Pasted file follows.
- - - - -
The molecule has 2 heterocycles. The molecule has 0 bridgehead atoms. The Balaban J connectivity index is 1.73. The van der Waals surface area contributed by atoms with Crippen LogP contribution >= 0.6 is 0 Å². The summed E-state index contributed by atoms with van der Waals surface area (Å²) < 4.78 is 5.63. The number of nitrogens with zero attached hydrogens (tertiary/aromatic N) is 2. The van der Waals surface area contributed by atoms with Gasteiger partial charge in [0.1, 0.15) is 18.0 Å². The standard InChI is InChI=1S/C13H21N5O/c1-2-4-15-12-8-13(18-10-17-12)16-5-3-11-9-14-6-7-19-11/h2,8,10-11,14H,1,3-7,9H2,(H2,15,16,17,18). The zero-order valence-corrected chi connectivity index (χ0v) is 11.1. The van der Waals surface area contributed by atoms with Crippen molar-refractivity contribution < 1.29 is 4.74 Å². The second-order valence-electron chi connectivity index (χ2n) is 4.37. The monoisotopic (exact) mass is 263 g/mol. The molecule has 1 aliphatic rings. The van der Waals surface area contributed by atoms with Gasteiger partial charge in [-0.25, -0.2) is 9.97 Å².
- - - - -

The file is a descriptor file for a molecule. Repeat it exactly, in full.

The molecule has 2 heterocycles. The molecule has 0 bridgehead atoms. The Balaban J connectivity index is 1.73. The van der Waals surface area contributed by atoms with Crippen LogP contribution >= 0.6 is 0 Å². The summed E-state index contributed by atoms with van der Waals surface area (Å²) < 4.78 is 5.63. The number of nitrogens with zero attached hydrogens (tertiary/aromatic N) is 2. The van der Waals surface area contributed by atoms with Gasteiger partial charge in [0.1, 0.15) is 18.0 Å². The standard InChI is InChI=1S/C13H21N5O/c1-2-4-15-12-8-13(18-10-17-12)16-5-3-11-9-14-6-7-19-11/h2,8,10-11,14H,1,3-7,9H2,(H2,15,16,17,18). The zero-order valence-corrected chi connectivity index (χ0v) is 11.1. The van der Waals surface area contributed by atoms with Crippen molar-refractivity contribution < 1.29 is 4.74 Å². The second-order valence-electron chi connectivity index (χ2n) is 4.37. The monoisotopic (exact) mass is 263 g/mol. The molecule has 1 aliphatic rings. The van der Waals surface area contributed by atoms with Gasteiger partial charge in [-0.25, -0.2) is 9.97 Å².